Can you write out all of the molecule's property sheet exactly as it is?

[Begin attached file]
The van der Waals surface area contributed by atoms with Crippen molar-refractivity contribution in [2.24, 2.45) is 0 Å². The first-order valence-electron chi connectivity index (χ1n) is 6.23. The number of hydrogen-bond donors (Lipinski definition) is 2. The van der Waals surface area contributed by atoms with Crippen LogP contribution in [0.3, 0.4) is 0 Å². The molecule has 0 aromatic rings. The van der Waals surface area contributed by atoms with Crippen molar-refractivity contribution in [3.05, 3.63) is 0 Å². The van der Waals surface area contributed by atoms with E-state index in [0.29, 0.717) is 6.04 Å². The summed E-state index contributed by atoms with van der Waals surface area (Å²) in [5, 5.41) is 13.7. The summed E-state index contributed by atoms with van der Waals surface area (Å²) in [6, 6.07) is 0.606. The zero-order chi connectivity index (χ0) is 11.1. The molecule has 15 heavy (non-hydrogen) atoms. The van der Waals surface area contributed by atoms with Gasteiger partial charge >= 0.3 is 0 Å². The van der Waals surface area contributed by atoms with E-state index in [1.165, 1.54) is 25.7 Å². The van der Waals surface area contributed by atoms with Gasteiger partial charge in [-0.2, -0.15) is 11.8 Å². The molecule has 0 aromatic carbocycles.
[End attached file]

The van der Waals surface area contributed by atoms with Crippen molar-refractivity contribution in [2.24, 2.45) is 0 Å². The first-order valence-electron chi connectivity index (χ1n) is 6.23. The number of hydrogen-bond donors (Lipinski definition) is 2. The van der Waals surface area contributed by atoms with Crippen LogP contribution in [0.3, 0.4) is 0 Å². The molecule has 0 aromatic rings. The van der Waals surface area contributed by atoms with Crippen molar-refractivity contribution in [3.05, 3.63) is 0 Å². The van der Waals surface area contributed by atoms with E-state index in [0.29, 0.717) is 6.04 Å². The summed E-state index contributed by atoms with van der Waals surface area (Å²) in [5, 5.41) is 13.7. The summed E-state index contributed by atoms with van der Waals surface area (Å²) in [6, 6.07) is 0.606. The zero-order chi connectivity index (χ0) is 11.1. The molecule has 15 heavy (non-hydrogen) atoms. The van der Waals surface area contributed by atoms with Gasteiger partial charge >= 0.3 is 0 Å². The van der Waals surface area contributed by atoms with E-state index in [1.165, 1.54) is 25.7 Å². The van der Waals surface area contributed by atoms with Gasteiger partial charge in [-0.2, -0.15) is 11.8 Å². The molecule has 0 aromatic carbocycles.